Google executives may have to wait a while to find out whether Chinese officials will renew the company's license to do business in the country.
China's Ministry of Industry and Information Technology is still reviewing China's application to renew its content license and has not set a timetable for wrapping up the work, according to a report today in the Wall Street Journal .
"As Google submitted the application in late June, it is impossible to finish the examination in such a short time," Wang Lijian, a spokesman for the ministry, told the newspaper today.
In a statement, Google said today that "We've submitted our application, and we are waiting to hear from the Government."
The search giant filed an application to renew its Internet Content Provider (ICP) license on June 30, the final day that it could be submitted. The license expires in 2012 but must be renewed every year. Google cannot do business in China without the license.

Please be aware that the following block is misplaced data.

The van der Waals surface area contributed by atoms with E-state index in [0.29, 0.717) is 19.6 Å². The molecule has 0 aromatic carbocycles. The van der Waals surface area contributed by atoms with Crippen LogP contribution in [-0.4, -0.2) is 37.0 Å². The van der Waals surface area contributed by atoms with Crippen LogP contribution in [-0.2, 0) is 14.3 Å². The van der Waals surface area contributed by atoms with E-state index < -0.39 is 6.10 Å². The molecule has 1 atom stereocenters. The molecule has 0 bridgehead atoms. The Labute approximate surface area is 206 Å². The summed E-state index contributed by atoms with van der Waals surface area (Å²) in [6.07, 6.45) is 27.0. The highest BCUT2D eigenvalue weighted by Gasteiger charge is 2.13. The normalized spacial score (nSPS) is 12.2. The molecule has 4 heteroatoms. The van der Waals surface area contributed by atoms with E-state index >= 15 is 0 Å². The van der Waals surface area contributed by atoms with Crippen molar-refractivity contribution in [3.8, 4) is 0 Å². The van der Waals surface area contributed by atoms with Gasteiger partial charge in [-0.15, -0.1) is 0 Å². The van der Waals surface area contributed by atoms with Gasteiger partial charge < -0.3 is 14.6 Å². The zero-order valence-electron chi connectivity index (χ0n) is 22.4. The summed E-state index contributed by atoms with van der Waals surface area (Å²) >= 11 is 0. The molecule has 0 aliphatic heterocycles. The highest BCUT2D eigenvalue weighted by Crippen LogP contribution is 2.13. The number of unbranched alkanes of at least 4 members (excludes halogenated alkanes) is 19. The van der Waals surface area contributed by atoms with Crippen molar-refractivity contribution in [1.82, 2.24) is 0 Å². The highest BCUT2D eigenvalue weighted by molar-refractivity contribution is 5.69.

Industry observers have speculated that Google may run up against some roadblocks considering its recent battles with the Chinese government.
In January, for example, Google threatened to halt its operations in China after charging that an attack on its network from inside China aimed to expose the Gmail accounts of Chinese human rights activists. At the same time, Google said it was reconsidering its willingness to censor the search results of users in China as required by the government.
After several months of negotiations with Chinese officials, Google announced in March that it had stopped censoring search results in the country.
In a blog post at the time, David Drummond, senior vice president of corporate development and Google's chief legal officer, said the company had stopped censoring Google Search, Google News and Google Images on the Chinese Google.cn site. Users in China were redirected to the Hong Kong-based Google.com.hk site, where they were given uncensored search results in simplified Chinese. Late last month, Google moved to assuage Chinese officials by halting the practice of automatically redirecting traffic to the Hong Kong-based site.
The company had been hoping for a more immediate decision about its license renewal.